Botanical Name: Darlingtonia californica
California Pitcher Plant is a carnivorous plant that grows in bogs in its native habitat of Northern California and Oregon. Because it is unable to get the nutrients it needs from the soil, it has developed a way to feed from the insects it traps.
The long, tubular green leaves have prominent purple-red veins, made more prominent when exposed to bright light. They arch at the top, so that the opening faces downward like a hood. Hanging from these hooded tubes are forked leaves that look like serpents' tongues. The upright hooded tubes, together with the "tongues", resemble cobras ready to strike, giving this menacing plant another common name, Cobra Lily.
This carnivorous plant lures insects inside its hooded opening with an intoxicating nectar. Once inside, insects are trapped by tiny hairs that point downward in the tube, making it almost impossible for the prey to escape.
Once you understand its background, you'll understand California Pitcher Plant care. Provide the moist, nutrient-deficient soil and humid air like its natural habitat to keep it healthy. This is one of the few plants I know that doesn't mind cold water. In fact, it prefers a cold drink.
Growing in a bog in the Northwest, it's watered by cold mountain streams and grows best when its roots are cold. If you like, you can water by placing ice cubes (made from distilled or rain water) on top of the soil.
This is a perennial that can be kept from year to year. California Pitcher Plant will go dormant in winter for about 3-4 months. When it dies down, cut off all of the dead pitchers, leaving a few young pitchers. Keep the plant lightly moist and cool during dormancy, with temperatures between 40-45°F/4-7°C. Moving it to a garage or basement for the winter may be ideal...just be sure it gets some indirect light and the temperatures don't go below freezing.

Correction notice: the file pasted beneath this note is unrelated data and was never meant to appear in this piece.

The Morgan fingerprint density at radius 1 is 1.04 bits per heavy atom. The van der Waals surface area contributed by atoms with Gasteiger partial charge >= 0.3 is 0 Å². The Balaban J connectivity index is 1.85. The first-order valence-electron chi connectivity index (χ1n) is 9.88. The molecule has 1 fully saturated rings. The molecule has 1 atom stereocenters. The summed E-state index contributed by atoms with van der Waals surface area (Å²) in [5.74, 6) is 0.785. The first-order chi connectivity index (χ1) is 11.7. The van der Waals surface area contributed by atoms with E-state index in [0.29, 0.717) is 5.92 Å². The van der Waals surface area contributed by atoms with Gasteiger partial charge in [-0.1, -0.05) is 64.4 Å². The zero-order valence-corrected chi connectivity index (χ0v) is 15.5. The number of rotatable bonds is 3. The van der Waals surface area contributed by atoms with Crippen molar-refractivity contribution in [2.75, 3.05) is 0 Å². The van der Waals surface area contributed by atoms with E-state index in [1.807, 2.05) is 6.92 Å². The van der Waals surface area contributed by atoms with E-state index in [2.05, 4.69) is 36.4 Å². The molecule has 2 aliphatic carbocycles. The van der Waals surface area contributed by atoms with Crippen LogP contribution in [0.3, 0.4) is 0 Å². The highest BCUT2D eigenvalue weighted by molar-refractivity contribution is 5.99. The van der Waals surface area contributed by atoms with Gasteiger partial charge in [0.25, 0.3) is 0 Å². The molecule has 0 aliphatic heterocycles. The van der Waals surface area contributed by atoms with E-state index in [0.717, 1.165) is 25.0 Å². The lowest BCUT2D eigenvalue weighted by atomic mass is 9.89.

New leaves will appear in early spring. You can divide and repot the plant when it starts coming out of dormancy, but be sure to do this before vigorous new growth begins.
Origin: Northern California and Oregon, U.S.A.
Height: Up to 12 in (30 cm)
Light: Bright light, but no direct sun. Fluorescent lighting works well.
Water: Keep soil evenly moist year-round. Because this plant is sensitive to chemicals in tap water, use only distilled or rain water. Don't allow the soil to dry out. If leaves become limp, it means that the soil is too dry. Water thoroughly, although the plant may not recover.
Humidity: Moderate to high humidity. Mist the plant every day or set the pot on a tray of wet pebbles.
Temperature: Average room temperatures (60-75°F/16-24°C); In winter, a cold dormancy period is needed (40-45°F/4-7°C).
Soil: Use a nutrient-poor medium because rich potting mix will harm its roots. You can plant it in live sphagnum moss, or if that is not available, mix 1 part peat moss with 1 part perlite or sharp sand.
Fertilizer: Don't fertilize the plant. It makes its own food through photosynthesis when there are no bugs around.
Propagation: Divide in spring when new growth begins. Can be grown from seed, but germination is slow.